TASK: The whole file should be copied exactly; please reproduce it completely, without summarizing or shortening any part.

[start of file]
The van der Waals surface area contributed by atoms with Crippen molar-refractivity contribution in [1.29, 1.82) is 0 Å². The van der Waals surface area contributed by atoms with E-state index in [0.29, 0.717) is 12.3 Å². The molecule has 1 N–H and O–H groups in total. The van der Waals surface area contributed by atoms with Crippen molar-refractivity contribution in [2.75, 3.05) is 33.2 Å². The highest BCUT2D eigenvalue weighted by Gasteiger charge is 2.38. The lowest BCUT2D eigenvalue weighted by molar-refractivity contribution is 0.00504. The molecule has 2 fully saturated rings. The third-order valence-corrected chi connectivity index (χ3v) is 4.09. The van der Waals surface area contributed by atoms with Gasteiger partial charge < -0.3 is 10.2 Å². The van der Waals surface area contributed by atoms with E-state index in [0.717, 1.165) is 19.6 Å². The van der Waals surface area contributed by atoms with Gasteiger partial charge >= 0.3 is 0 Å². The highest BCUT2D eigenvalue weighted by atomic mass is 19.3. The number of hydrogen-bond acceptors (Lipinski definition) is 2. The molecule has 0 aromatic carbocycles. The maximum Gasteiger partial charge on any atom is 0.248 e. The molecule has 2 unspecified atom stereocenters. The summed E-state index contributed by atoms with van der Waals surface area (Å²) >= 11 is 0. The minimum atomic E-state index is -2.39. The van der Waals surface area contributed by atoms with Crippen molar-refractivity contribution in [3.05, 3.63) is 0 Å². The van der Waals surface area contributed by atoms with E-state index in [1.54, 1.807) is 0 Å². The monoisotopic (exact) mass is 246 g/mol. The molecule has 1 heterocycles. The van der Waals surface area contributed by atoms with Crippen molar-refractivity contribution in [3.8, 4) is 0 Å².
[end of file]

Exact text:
The van der Waals surface area contributed by atoms with Crippen molar-refractivity contribution in [1.29, 1.82) is 0 Å². The van der Waals surface area contributed by atoms with E-state index in [0.29, 0.717) is 12.3 Å². The molecule has 1 N–H and O–H groups in total. The van der Waals surface area contributed by atoms with Crippen molar-refractivity contribution in [2.75, 3.05) is 33.2 Å². The highest BCUT2D eigenvalue weighted by Gasteiger charge is 2.38. The lowest BCUT2D eigenvalue weighted by molar-refractivity contribution is 0.00504. The molecule has 2 fully saturated rings. The third-order valence-corrected chi connectivity index (χ3v) is 4.09. The van der Waals surface area contributed by atoms with Gasteiger partial charge < -0.3 is 10.2 Å². The van der Waals surface area contributed by atoms with E-state index in [0.717, 1.165) is 19.6 Å². The van der Waals surface area contributed by atoms with Gasteiger partial charge >= 0.3 is 0 Å². The highest BCUT2D eigenvalue weighted by atomic mass is 19.3. The number of hydrogen-bond acceptors (Lipinski definition) is 2. The molecule has 0 aromatic carbocycles. The maximum Gasteiger partial charge on any atom is 0.248 e. The molecule has 2 unspecified atom stereocenters. The summed E-state index contributed by atoms with van der Waals surface area (Å²) >= 11 is 0. The minimum atomic E-state index is -2.39. The van der Waals surface area contributed by atoms with Crippen molar-refractivity contribution in [3.05, 3.63) is 0 Å². The van der Waals surface area contributed by atoms with E-state index in [1.54, 1.807) is 0 Å². The monoisotopic (exact) mass is 246 g/mol. The molecule has 1 heterocycles. The van der Waals surface area contributed by atoms with Crippen molar-refractivity contribution in [3.8, 4) is 0 Å².